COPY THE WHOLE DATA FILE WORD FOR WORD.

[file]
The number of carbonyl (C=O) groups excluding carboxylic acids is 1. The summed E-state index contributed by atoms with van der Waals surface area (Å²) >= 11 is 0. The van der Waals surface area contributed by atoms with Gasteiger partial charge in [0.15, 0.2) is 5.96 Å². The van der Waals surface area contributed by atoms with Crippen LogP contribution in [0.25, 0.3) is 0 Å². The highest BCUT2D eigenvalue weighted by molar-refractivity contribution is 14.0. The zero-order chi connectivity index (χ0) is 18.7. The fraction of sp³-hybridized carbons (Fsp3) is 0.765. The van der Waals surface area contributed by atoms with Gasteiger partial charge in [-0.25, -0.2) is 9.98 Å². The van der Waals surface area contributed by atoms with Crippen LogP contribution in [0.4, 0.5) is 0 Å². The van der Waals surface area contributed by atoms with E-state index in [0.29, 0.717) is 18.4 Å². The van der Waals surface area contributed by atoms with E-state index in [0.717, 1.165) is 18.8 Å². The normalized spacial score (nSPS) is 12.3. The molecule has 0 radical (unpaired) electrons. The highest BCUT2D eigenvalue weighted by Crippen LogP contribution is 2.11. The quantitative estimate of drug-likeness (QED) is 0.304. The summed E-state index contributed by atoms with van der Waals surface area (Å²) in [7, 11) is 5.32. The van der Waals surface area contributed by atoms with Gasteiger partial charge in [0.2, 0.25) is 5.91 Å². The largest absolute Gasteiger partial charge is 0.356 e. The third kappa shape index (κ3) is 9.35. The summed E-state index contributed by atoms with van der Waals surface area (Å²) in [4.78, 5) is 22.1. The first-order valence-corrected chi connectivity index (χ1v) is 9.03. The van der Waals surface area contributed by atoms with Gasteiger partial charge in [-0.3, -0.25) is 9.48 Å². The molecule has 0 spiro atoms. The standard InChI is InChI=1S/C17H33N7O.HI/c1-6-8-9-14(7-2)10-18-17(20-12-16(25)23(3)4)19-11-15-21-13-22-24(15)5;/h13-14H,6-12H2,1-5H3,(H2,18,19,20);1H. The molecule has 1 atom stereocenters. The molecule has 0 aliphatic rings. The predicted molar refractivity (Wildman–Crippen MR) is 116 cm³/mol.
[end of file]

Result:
The number of carbonyl (C=O) groups excluding carboxylic acids is 1. The summed E-state index contributed by atoms with van der Waals surface area (Å²) >= 11 is 0. The van der Waals surface area contributed by atoms with Gasteiger partial charge in [0.15, 0.2) is 5.96 Å². The van der Waals surface area contributed by atoms with Crippen LogP contribution in [0.25, 0.3) is 0 Å². The highest BCUT2D eigenvalue weighted by molar-refractivity contribution is 14.0. The zero-order chi connectivity index (χ0) is 18.7. The fraction of sp³-hybridized carbons (Fsp3) is 0.765. The van der Waals surface area contributed by atoms with Gasteiger partial charge in [-0.25, -0.2) is 9.98 Å². The van der Waals surface area contributed by atoms with Crippen LogP contribution in [0.4, 0.5) is 0 Å². The van der Waals surface area contributed by atoms with E-state index in [0.29, 0.717) is 18.4 Å². The van der Waals surface area contributed by atoms with E-state index in [0.717, 1.165) is 18.8 Å². The normalized spacial score (nSPS) is 12.3. The molecule has 0 radical (unpaired) electrons. The highest BCUT2D eigenvalue weighted by Crippen LogP contribution is 2.11. The quantitative estimate of drug-likeness (QED) is 0.304. The summed E-state index contributed by atoms with van der Waals surface area (Å²) in [7, 11) is 5.32. The van der Waals surface area contributed by atoms with Gasteiger partial charge in [0.2, 0.25) is 5.91 Å². The largest absolute Gasteiger partial charge is 0.356 e. The third kappa shape index (κ3) is 9.35. The summed E-state index contributed by atoms with van der Waals surface area (Å²) in [4.78, 5) is 22.1. The first-order valence-corrected chi connectivity index (χ1v) is 9.03. The van der Waals surface area contributed by atoms with Gasteiger partial charge in [-0.3, -0.25) is 9.48 Å². The molecule has 0 spiro atoms. The standard InChI is InChI=1S/C17H33N7O.HI/c1-6-8-9-14(7-2)10-18-17(20-12-16(25)23(3)4)19-11-15-21-13-22-24(15)5;/h13-14H,6-12H2,1-5H3,(H2,18,19,20);1H. The molecule has 1 atom stereocenters. The molecule has 0 aliphatic rings. The predicted molar refractivity (Wildman–Crippen MR) is 116 cm³/mol.